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The Death of Hollywood
When was eight, all three of my brothers and I piled into the van and drove to a church in Santa Clarita. The Church was filming a movie called "No Greater Love." Obviously the film wasn't going to be a blockbuster and at the time I didn't even know if it would make it onto DVD, but they were filming a movie and I was going to get to be in it. Yet after about eight or ten takes we were done. We had waited four hours for five lines and ten takes and a blooper they promised to put on the DVD. However the movie did make it to DVD and that's when I saw that my patience, dedication, and brilliant acting had paid off. I had become a movie star. The camera zoomed in on my face for about three seconds.
Well my attempts to become a movie star didn't quite out the way I wanted. However I still am thinking about becoming a screenwriter when I grow and what better place to live than twenty minutes from Hollywood? Does anyone want to be a director when they grow up? An actress? A cameraman? Maybe you're just doing a video for your personal project? Hollywood is the place to be. Or at least it was.
Today we will see that our Entertainment Industry is leaving Los Angeles and we need to do something to stop it.
We need to do something now because competition for Hollywood is more widespread and effective than ever before. We need to something now because we cannot afford to lose the jobs that Hollywood provides your friends and family. We need to do something now because we cannot afford to lose the millions of dollars that Hollywood spends in our community.
Why is Hollywood leaving? Well other states want our entertainment industry, and they are taking it. Take a look at the graph. In 1996 seventy one “big budget” movies were filmed in your neighborhood, this year we barely made five. We lost 60% of our on site movie production to other states in less than fifteen years. Why? Look at New Mexico. New Mexico has the same climate, blue skies, and landscape as Los Angeles, but by offering fifteen million dollars to the entertainment industry, they went from being the place to shoot cheap westerns, to the location of one of the world's most successful films, the Avengers. Have you heard of the recent movie Battle LA. A little cheesy, but at least it was filmed in LA right? Actually filmmaker went all the way to Louisiana to film Los Angeles.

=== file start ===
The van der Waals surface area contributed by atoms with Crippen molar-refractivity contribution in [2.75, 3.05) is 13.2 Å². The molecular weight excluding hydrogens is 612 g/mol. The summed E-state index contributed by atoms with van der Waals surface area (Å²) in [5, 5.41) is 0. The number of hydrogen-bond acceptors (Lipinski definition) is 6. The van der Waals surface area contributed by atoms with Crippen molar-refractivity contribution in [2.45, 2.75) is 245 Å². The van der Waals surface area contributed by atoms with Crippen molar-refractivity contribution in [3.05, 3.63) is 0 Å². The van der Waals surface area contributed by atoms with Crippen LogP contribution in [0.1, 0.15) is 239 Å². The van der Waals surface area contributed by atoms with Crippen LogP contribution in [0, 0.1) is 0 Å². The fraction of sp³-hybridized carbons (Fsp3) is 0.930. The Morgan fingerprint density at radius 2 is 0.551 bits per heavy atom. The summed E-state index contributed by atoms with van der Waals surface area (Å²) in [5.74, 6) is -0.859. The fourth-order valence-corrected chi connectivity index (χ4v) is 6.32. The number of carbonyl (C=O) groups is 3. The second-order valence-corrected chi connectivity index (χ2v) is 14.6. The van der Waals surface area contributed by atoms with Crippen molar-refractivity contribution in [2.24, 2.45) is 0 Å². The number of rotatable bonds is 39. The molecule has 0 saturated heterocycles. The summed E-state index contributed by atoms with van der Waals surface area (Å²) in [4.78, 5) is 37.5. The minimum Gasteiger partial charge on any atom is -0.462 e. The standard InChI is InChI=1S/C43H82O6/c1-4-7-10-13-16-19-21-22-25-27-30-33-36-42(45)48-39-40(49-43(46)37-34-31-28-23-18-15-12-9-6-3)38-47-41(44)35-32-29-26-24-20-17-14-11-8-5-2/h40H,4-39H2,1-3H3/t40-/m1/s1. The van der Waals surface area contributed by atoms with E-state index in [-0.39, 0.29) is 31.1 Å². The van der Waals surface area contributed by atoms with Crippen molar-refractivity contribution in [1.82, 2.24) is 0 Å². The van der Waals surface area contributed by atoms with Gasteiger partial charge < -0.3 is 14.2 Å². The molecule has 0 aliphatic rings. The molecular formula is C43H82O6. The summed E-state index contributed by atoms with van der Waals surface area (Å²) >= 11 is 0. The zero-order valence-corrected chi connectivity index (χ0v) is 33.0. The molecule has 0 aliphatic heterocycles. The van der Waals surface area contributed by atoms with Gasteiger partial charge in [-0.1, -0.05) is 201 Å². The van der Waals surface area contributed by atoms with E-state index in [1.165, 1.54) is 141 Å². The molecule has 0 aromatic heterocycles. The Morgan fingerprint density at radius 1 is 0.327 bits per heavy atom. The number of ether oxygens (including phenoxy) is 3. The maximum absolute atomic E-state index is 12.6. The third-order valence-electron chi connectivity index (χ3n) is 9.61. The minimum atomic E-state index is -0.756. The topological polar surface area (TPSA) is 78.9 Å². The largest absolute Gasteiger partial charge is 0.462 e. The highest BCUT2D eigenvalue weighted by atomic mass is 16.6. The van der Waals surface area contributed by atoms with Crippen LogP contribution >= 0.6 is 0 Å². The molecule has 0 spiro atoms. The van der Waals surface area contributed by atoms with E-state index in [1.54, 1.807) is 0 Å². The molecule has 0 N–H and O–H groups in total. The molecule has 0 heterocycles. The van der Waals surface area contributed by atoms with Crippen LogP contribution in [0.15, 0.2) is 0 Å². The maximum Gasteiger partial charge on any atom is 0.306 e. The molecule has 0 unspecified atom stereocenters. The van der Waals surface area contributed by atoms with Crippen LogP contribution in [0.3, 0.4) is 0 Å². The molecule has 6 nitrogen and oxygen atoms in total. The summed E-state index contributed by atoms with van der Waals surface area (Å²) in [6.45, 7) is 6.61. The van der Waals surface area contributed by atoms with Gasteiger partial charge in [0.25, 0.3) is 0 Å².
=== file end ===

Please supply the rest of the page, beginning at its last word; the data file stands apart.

The reason that Hollywood is abandoning us is because our taxes are so high. California has the the highest sales tax, the highest tax on gasoline, and the highest corporate tax in the Western United States. Hollywood is leaving because they make the least amount of money in California. They want to go where there successful.
We need to be successful. We need to lower taxes to bring Hollywood back, because when Hollywood is successful. We are all successful. How are we successful? If we bring holly wood back to Los Angeles, we bring will bring back countless jobs and millions of dollars.
David Henke, a location manager, always had plenty of work. Now he and his son a director live in his mother in law's house. Los Angeles must lower taxes on the Entertainment and bring home Hollywood because we cannot afford to lose the jobs. A television show like CSI, employs 840 people. What jobs are we losing? All the cameramen, make up artists, costume designers, set designers, stuntmen, and lighting technicians, who work on shows like CSI, are all facing 30% unemployment. Where did the jobs go? Canada, New Zealand, Louisiana, North Carolina, New York, New Mexico, Hawaii, Georgia. Pennsylvania budgeted 600 million to attract the film industry, the film industry took the bait, and Pennsylvania took 21,159 of our jobs. We need to bring those jobs back to Los Angeles, and as we saw with Pennsylvania, the most effective way to give those jobs to our friends, family, and neighbors, is to make Los Angeles more economically friendly.
Finally, We must fight to keep the money Hollywood pours into our economy. Hollywood gives Los Angeles 57 billion dollars a year. Several years ago, Arnold Schwarzenegger actually passed economic incentives of our own, and our state made 325 million dollars in tax revenue and employed 39,000 people.
New economic incentives are being considered by Governor Jerry Brown, however people are asking– Can we afford it. These tax cuts and benefits may cut funding to education. And for many, it seems that we may have to take money from the schools to pay film makers who don't need any more money.
What we need to understand is that when film makers make money, they don't hoard it away and buy gorilla hand ash trays. When you have a 75 million dollar budget and six hundred people working on your movie, your workers need food, gasoline, a place to sleep, entertainment. Very quickly you begin spending your money on buying your crew food from Auntie em's kitchen, gasoline from the 76's on Colorado, booking the hotel at the Sheridan, and maybe taking everyone out to the All Star Bowling on Eagle Rock Boulevard. If you are a film maker with 75 million dollars you spend it on the community.
The competition for the movie industry is intense, and the stakes are high. Hollywood employs your friends and neighbors, spends millions on your relatives business. We can't lose those jobs and we can't lose the money. The only way to do this is to lower taxes in Los Angeles. Because when Hollywood is successful, we're all successful.